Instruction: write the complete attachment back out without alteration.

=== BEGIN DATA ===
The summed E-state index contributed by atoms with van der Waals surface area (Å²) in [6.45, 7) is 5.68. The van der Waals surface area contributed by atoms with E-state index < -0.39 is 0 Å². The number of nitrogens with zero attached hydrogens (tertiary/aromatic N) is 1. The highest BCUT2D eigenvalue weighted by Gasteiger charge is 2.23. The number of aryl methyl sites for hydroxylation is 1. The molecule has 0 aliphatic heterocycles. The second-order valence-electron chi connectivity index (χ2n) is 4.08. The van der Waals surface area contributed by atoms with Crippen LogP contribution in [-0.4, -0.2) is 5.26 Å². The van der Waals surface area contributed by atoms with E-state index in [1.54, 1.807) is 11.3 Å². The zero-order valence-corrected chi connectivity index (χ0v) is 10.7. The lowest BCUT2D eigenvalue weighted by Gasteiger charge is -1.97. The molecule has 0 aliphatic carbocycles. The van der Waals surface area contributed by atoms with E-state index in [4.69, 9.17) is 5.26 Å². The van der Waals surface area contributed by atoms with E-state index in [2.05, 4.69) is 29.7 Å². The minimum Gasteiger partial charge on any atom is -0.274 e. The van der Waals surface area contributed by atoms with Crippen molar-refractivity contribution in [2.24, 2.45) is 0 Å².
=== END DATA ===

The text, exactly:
The summed E-state index contributed by atoms with van der Waals surface area (Å²) in [6.45, 7) is 5.68. The van der Waals surface area contributed by atoms with E-state index < -0.39 is 0 Å². The number of nitrogens with zero attached hydrogens (tertiary/aromatic N) is 1. The highest BCUT2D eigenvalue weighted by Gasteiger charge is 2.23. The number of aryl methyl sites for hydroxylation is 1. The molecule has 0 aliphatic heterocycles. The second-order valence-electron chi connectivity index (χ2n) is 4.08. The van der Waals surface area contributed by atoms with Crippen LogP contribution in [-0.4, -0.2) is 5.26 Å². The van der Waals surface area contributed by atoms with E-state index in [1.54, 1.807) is 11.3 Å². The zero-order valence-corrected chi connectivity index (χ0v) is 10.7. The lowest BCUT2D eigenvalue weighted by Gasteiger charge is -1.97. The molecule has 0 aliphatic carbocycles. The van der Waals surface area contributed by atoms with E-state index in [4.69, 9.17) is 5.26 Å². The van der Waals surface area contributed by atoms with E-state index in [2.05, 4.69) is 29.7 Å². The minimum Gasteiger partial charge on any atom is -0.274 e. The van der Waals surface area contributed by atoms with Crippen molar-refractivity contribution in [2.24, 2.45) is 0 Å².